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Bonneval, in his time, and De Tott since, made the same attempt with the same success. They are not to be taught; and six months after his death, every thing the present Capitan Pacha has done will be immediately pulled to pieces. The present Grand Vizier is a man of no ability. There are some very entertaining instances of his gross ignorance cited in the 133d page of the . Travels. Upon the news being communicated to him that the earth was round, he observed that this could not be the case; for the people and the objects on the other side would in that case fall off; and that the earth could not move round the sun; for if so, a ship bound from Jaffa to Constantinople, instead of proceeding to the capital, would be carried to London, or elsewhere. We cannot end this article without confessing with great pleasure the entertainment we have received from the work which occasions it. . It is an excellent loungingbook, full of pleasant details, never wearying by prolixity, or offending by presumption, and is apparently the production of a respectable worthy man. So far we can conscientiously recommend it to the public; for any thing else,

Non cuivis homini contingit adire, &c. &c. &c.

EDGEWORTH ON BULLS. (E. Review, 1803.)

Essay on Irish Bulls. By Richard Lovell Edgeworth, and Maria Edgeworth. London, 1802.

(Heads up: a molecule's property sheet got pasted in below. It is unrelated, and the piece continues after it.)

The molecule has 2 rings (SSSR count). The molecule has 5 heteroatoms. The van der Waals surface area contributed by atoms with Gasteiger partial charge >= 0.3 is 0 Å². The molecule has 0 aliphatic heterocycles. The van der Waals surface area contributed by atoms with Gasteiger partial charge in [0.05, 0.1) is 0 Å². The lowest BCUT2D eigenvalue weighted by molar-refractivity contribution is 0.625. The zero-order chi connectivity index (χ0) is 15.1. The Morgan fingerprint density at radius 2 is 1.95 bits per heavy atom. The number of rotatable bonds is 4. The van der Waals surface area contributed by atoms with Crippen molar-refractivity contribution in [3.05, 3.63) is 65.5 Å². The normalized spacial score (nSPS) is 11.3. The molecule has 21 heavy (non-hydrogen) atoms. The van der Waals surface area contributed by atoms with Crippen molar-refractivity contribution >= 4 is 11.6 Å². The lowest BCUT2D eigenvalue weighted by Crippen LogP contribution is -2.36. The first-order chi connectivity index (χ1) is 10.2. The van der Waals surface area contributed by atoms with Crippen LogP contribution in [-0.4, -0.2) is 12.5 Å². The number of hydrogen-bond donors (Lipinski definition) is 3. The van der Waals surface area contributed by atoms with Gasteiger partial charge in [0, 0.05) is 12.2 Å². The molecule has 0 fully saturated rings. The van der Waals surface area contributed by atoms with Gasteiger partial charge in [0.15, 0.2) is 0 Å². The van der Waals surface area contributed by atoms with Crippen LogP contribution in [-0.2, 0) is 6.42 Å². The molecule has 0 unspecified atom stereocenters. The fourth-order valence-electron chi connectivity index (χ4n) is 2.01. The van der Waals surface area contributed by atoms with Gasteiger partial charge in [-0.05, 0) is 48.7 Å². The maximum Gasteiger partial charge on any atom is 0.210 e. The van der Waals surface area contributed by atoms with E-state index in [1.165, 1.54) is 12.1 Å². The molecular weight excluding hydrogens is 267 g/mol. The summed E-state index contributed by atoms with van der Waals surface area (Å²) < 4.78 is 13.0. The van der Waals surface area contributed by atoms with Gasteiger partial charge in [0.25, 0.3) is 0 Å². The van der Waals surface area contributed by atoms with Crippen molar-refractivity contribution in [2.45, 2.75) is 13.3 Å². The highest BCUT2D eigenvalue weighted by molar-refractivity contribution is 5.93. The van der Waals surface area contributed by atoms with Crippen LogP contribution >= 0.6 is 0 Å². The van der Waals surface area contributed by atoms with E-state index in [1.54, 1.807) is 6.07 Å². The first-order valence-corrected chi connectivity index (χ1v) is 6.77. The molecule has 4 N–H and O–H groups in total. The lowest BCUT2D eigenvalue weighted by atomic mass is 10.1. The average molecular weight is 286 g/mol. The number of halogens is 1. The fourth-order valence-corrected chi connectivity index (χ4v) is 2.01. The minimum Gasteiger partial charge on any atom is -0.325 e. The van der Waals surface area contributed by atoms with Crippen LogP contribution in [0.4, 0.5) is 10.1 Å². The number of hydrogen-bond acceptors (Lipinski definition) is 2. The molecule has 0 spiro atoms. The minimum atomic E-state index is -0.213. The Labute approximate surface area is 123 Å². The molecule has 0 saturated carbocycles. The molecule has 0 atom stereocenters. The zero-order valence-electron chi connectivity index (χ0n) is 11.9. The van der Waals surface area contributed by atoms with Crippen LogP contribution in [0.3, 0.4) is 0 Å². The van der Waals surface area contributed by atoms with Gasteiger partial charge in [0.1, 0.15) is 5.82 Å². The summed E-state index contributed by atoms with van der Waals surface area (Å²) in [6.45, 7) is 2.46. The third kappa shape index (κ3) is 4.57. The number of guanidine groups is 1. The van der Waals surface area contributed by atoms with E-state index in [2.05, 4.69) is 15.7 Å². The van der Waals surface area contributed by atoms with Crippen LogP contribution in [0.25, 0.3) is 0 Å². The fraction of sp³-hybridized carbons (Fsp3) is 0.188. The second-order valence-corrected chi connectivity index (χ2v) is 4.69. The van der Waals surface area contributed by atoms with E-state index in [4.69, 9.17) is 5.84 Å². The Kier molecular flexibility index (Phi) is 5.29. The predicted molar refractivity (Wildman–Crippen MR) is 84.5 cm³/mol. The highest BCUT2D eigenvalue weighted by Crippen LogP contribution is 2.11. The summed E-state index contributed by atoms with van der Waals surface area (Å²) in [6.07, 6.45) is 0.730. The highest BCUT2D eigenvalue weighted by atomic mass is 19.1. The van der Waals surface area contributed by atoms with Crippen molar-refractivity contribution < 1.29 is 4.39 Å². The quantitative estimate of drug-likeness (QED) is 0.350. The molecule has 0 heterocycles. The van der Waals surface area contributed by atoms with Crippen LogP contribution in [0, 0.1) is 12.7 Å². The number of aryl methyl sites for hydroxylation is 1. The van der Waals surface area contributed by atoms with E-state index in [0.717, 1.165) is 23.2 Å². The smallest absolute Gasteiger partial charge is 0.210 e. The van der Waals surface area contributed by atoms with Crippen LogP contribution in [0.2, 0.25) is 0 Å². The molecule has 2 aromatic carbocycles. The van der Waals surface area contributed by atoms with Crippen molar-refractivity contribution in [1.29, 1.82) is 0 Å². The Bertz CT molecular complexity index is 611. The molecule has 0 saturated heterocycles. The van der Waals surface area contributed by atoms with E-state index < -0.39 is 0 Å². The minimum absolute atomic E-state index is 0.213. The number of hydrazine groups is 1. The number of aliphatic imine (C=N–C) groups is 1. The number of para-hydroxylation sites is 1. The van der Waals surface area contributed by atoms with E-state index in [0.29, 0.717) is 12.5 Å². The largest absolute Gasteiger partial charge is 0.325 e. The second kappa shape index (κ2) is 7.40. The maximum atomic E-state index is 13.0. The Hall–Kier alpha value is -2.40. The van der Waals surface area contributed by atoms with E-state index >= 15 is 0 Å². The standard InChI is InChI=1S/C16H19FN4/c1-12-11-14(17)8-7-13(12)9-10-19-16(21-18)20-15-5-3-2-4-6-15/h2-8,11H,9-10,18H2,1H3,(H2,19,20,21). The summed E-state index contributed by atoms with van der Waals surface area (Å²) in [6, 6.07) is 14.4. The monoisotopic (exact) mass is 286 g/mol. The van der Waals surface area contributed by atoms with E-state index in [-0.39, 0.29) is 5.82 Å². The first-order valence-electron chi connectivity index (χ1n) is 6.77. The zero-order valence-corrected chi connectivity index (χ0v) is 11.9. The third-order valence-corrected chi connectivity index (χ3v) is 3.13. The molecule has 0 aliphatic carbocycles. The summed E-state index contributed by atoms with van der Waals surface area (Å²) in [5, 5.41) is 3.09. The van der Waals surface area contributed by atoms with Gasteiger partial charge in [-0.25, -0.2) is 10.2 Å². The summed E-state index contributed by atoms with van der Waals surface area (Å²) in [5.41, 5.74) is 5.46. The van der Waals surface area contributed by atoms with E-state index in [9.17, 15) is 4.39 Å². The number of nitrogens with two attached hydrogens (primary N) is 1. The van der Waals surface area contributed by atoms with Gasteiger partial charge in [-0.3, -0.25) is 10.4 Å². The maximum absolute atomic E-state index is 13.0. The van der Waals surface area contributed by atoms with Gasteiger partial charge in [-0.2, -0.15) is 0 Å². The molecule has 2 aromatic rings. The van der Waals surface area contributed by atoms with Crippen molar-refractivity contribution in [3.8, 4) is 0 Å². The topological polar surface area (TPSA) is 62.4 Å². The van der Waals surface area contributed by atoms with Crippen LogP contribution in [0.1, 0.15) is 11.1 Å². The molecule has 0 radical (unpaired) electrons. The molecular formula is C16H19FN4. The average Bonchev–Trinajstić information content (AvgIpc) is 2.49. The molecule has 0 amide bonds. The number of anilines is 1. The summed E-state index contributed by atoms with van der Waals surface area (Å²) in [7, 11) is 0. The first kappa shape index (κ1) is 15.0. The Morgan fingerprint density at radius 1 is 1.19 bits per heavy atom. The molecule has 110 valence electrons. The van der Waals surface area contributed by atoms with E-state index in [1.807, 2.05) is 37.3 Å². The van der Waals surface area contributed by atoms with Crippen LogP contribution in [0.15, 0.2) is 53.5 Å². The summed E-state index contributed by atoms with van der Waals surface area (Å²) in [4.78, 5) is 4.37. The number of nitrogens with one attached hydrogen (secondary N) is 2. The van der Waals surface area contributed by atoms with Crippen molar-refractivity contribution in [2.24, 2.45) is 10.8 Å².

WE hardly know what to say about this rambling v scrambling book; but that we are quite sure the author, when he began any sentence in it, had not the smallest suspicion of what it was about to contain. We say the author, because, in spite of the mixture of sexes in the title-page, we are strongly inclined to suspect that the male contributions exceed the female in a very great degree. The Essay on Bulls is written much with the same mind, and in the same manner, as a schoolboy takes a walk: he moves on for ten yards on the straight road, with surprising perseverance; then sets out after a butterfly, looks for a bird's nest, or jumps backwards and forwards over a ditch. In the same manner, this nimble and digressive gentleman is away after every object which crosses his mind. If you leave him at the end of a comma, in a steady pursuit of his subject, you are sure to find him, before the next full stop, a hundred yards to the right or left, frisking, capering, and grinning in a high paroxysm of merriment and agility. Mr. Edgeworth seems to possess the sentiments of an accomplished gentleman, the information of a scholar, and the vivacity of a first-rate harlequin. He is fuddled with animal spirits, giddy with constitutional joy; in such a state he must have written on, or burst. A discharge of ink was an evacuation absolutely necessary, to avoid fatal and plethoric congestion. The object of the book is to prove, that the practice of making bulls is not more imputable to the Irish than to any other people; and the manner in which he sets about it, is to quote examples of bulls produced in other countries. But this is surely a singular way of reasoning the question: for there are goitres out of the Valais, extortioners who do not worship Moses, oat cakes south of the Tweed, and balm beyond the precincts of Gilead. If nothing can be said to exist pre-eminently and emphatically in one country, which exists at all in another, then Frenchmen are not gay, nor Spaniards grave, nor are gentlemen of the Milesian race remarkable for their disinterested contempt of wealth in their connubial relations. It is probable there is some foundation for a character so generally diffused; though it is also probable that such foundation is extremely enlarged by fame. If there were no foundation for the common opinion, we must suppose national characters formed by chance; and that the Irish might, by accident, have been laughed at as bashful and sheepish; which is impossible. The author puzzles himself a good deal about the nature of bulls, without coming to any decision about the matter. Though the question is not a very easy one, we shall venture to say, that a bull is an apparent congruity, and real incongruity of ideas, suddenly discovered. And if this account of bulls be just, they are (as might have been supposed) the very reverse of wit; for as wit discovers real relations, that are not apparent, balls admit apparent relations that are not real. The pleasure arising from wit proceeds from our surprise at suddenly discovering two things to be similar, in which we suspected no similarity... The pleasure arising from bulls proceeds from our discovering two things to be dissimilar, in which a resemblance might have been suspected. The same doctrine will apply to wit, and to . bulls in action. Practical "... connection or relation between actions, in which duller understandings discover none; and practical bulls originate from an apparent relation between two actions, which more correct understandings immediately perceive to have no relation at all. Louis XIV., being extremely harassed by the repeated solicitations of a veteran officer for promotion, said one day, loud enough to be heard, ‘That gentleman is the most troublesome officer I have in my service.’ ‘That